Journey of A Garden: Eggplant.

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My eggplant is growing.

I hadn’t even realised. I only saw the progress of the fruit this morning when I was watering the plants.

The garden is at the back of a rental property on the south coast of New South Wales, about 2 hours south of Sydney, Australia. The soil is generally fertile in a region famous for dairy farming and viticulture, although the garden had been stripped of much of its nutrients when I moved in, courtesy of the previous tenant’s neglect and a dry winter. The garden attracts quite a lot of sun, during very warm summer months and even during colder winter months in what is typically a temperate climate.┬áThe area is also famous for beaches and surfing, which is great after a day of hard yakka in the garden.

I noticed one decent sized plant and a few more in various stages of growth.

I hadn’t been paying much attention to the eggplant, because the sporadic rain we’ve had lately meant that I haven’t needed to be in the garden very often – thank goodness, I get sick of having to water these plants every day. I have no hose, so I have to water all of them with a watering can, which is rather tedious.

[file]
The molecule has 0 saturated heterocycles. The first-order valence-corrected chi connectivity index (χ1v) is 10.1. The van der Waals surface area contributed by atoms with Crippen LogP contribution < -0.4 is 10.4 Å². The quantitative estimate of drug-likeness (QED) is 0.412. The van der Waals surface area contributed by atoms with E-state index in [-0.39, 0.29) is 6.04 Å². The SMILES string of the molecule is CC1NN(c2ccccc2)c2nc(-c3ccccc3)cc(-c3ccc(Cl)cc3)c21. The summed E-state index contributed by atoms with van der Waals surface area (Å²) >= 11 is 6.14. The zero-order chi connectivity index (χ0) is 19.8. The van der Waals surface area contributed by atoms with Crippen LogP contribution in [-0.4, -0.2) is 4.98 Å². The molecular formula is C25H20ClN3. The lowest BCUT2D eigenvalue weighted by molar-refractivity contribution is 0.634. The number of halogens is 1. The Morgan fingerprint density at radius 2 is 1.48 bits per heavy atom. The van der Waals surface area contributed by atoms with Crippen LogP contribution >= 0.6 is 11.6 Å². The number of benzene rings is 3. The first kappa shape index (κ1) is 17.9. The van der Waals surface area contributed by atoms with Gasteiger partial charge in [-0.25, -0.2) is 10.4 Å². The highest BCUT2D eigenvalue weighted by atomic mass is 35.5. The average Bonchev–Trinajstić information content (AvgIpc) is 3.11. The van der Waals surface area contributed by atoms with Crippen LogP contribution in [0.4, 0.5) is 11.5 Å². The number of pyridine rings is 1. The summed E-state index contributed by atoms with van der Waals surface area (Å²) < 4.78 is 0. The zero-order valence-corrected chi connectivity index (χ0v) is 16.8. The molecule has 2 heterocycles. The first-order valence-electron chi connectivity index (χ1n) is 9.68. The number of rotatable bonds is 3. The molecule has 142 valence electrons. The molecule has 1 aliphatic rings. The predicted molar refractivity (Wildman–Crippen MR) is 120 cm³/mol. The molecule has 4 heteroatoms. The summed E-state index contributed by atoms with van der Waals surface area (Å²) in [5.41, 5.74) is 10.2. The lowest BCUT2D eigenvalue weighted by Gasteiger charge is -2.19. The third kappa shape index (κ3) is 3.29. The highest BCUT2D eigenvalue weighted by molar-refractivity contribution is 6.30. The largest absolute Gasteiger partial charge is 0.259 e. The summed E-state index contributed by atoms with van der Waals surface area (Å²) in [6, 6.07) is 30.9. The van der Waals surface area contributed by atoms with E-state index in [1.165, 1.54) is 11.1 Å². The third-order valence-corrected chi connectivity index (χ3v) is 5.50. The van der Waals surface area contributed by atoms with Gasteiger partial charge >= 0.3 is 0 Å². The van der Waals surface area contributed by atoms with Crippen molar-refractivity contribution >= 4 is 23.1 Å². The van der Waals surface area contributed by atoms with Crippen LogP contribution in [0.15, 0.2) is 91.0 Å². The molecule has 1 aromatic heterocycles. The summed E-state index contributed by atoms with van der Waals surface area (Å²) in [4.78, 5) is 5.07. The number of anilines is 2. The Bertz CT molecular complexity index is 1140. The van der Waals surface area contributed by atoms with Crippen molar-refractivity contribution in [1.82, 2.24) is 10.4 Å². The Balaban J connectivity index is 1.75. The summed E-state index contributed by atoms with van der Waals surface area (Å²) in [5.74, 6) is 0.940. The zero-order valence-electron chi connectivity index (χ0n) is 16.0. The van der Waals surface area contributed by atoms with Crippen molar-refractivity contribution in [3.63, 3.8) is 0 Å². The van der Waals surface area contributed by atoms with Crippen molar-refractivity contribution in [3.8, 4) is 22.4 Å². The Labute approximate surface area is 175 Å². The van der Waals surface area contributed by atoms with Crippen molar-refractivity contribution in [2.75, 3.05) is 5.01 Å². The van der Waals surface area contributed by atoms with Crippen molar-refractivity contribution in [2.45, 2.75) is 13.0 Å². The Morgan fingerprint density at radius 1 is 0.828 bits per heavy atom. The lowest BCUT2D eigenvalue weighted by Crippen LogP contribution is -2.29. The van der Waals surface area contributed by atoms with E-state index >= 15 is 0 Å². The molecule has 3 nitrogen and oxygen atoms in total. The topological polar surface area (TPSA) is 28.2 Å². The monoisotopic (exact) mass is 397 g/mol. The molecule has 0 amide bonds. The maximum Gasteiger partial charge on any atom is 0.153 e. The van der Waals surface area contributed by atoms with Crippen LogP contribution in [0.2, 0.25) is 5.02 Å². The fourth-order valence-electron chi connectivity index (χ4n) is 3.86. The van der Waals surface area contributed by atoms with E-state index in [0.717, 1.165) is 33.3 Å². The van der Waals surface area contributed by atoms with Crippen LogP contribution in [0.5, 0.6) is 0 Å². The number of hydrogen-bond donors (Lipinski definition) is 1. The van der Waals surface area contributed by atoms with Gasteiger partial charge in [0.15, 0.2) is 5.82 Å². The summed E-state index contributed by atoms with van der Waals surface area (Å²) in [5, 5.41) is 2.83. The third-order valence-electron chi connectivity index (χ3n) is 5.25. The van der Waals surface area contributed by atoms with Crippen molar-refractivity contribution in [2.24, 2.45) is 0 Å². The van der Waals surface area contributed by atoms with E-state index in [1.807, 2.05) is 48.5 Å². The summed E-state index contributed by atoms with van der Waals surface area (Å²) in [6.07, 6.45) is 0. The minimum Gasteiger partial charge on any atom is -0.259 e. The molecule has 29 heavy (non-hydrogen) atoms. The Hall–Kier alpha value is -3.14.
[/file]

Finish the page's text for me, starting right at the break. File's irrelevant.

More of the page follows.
This morning, however, the tedium was rewarded with the sighting of some substantial growth on the eggplant and signs that I may be able to eat some of my own eggplant soon

I’d actually assumed that the eggplants were not going to produce any fruit because I thought it might have been too late in the season. That said, our seasons have been unpredictable lately. It is now autumn in this part of the world, but one week ago we sweltered through 40 degree (Celsius) heat. That is not normal.

I don’t know whether the heat impacted upon the growth of the eggplant, or if they were destined to grow in a garden bed full of very nutrient-rich soil.

The eggplant may also have benefited from the recent removal of corn plants from the same garden bed. I think the corn plants were stealing some of the nutrients from the soil.

The eggplant lies in a no-dig garden bed consisting of layers of grass clippings, horse manure and potting mix. I also added some seaweed recently. I know it’s healthy because last time I tended to the bed, I became acquainted with some massive worms.

Healthy worms equals healthy soil.